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A New, Old Trend: ‘Assistant Lit’

By posted at 7:15 am on March 17, 2007 5

coverSkimming through the CS Monitor book section I came upon a capsule review describing Because She Can by Bridie Clark as the latest example of “assistant lit.” I assume that this trend hit the big time with the success of The Devil Wears Prada, and the subsequent movie version. But just as some see Jane Austen as a precursor to so-called “chick lit,” I wonder if “assistant lit” has some historical antecedents.

coverOne fairly obvious example that comes to mind is Charles Dickens’ A Christmas Carol, perhaps the ur-assitant lit, in which the sympathetic Bob Cratchit is put upon by his terrible boss Ebenezer Scrooge, who has become something of a model for penny-pinching bosses ever since. But in that case, the action focuses on the boss, and we don’t get much of Cratchit being forced to do Scrooge’s laundry.

coverAnother, much more recent example – which actually came out after Prada – might be Rick Moody’s ambitious novel The Diviners, which offers a bleak (and not altogether successful) take on the humiliating plight of the assistant, while also, more or less, attempting to chronicle the downfall of our vacuous, celebrity-obsessed civilization.

coverThen again, it might just be that the book that many consider to be the father of the novel, Don Quixote, also happens to be the very first example of “assistant lit.” Sancho Panza fits the bill as he is endlessly put upon by a boss who manages to both domineering and moronic. For those who have been assistants, as I once was, Don Quixote and his maddening whims will likely call up memories of capricious bosses.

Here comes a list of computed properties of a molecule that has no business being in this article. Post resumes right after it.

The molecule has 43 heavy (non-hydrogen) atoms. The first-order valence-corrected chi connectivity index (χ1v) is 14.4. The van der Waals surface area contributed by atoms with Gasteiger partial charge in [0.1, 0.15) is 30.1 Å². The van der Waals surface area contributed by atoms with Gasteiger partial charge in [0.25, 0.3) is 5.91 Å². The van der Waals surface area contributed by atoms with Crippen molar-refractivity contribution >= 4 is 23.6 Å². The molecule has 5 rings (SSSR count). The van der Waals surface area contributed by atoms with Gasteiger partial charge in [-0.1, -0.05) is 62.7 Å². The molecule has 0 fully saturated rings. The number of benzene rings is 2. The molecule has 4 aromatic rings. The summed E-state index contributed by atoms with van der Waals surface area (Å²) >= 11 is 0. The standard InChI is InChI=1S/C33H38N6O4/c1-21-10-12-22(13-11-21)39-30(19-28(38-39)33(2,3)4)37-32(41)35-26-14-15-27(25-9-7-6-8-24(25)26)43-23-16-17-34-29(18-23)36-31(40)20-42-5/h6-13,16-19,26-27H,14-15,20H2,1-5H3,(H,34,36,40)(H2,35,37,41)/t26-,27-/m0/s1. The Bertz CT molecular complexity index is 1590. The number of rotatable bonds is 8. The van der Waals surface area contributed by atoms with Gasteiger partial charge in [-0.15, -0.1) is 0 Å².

But certainly there must be other examples of assistant lit that long predate the current trend, or like The Diviners turn it on its head. Can anyone think of some other good examples? Share in the comments.

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5 Responses to “A New, Old Trend: ‘Assistant Lit’”

  1. Chris
    at 7:26 am on March 17, 2007

    Which reminds me… I recently came upon the word "lickspittle" meaning "lacky" or "toady". Perhaps a little lower than "assistant" on the subordinate scale.

  2. Laurie
    at 1:57 pm on March 18, 2007

    Does Dr. Watson (of Sherlock Holmes' association) count?

  3. Michael Janairo
    at 8:59 am on March 19, 2007

    How about Melville's Bartleby the Scrivener?

  4. callie
    at 11:09 am on March 19, 2007

    Nice post about the context. I've recently read Because She Can for an upcoming review at LAist and also found parallels to the plot outline for Debra Ginsberg's Blind Submission, although I've not read it.

    This assistant lit construct has crossed over into Ugly Betty and the like…certainly not a new structure as you point out. Yet, it is now so prevalent I wonder when it will all become passe again. At least for a little while.

  5. Noah Deutsch
    at 11:09 am on March 19, 2007

    I thought of Bartelby too, though I think Watson is a great example, constantly being belittled by his boss's gentle excoriations that what lies beyond his powers of deduction is, in fact, 'elementary'.

    Also, how about 'You' (someone vaguely resembling Michael J. Fox) of Bright Lights, Big City? You are a put-upon (and strung out) fact checker for a celebrated but unnamed NY magazine..

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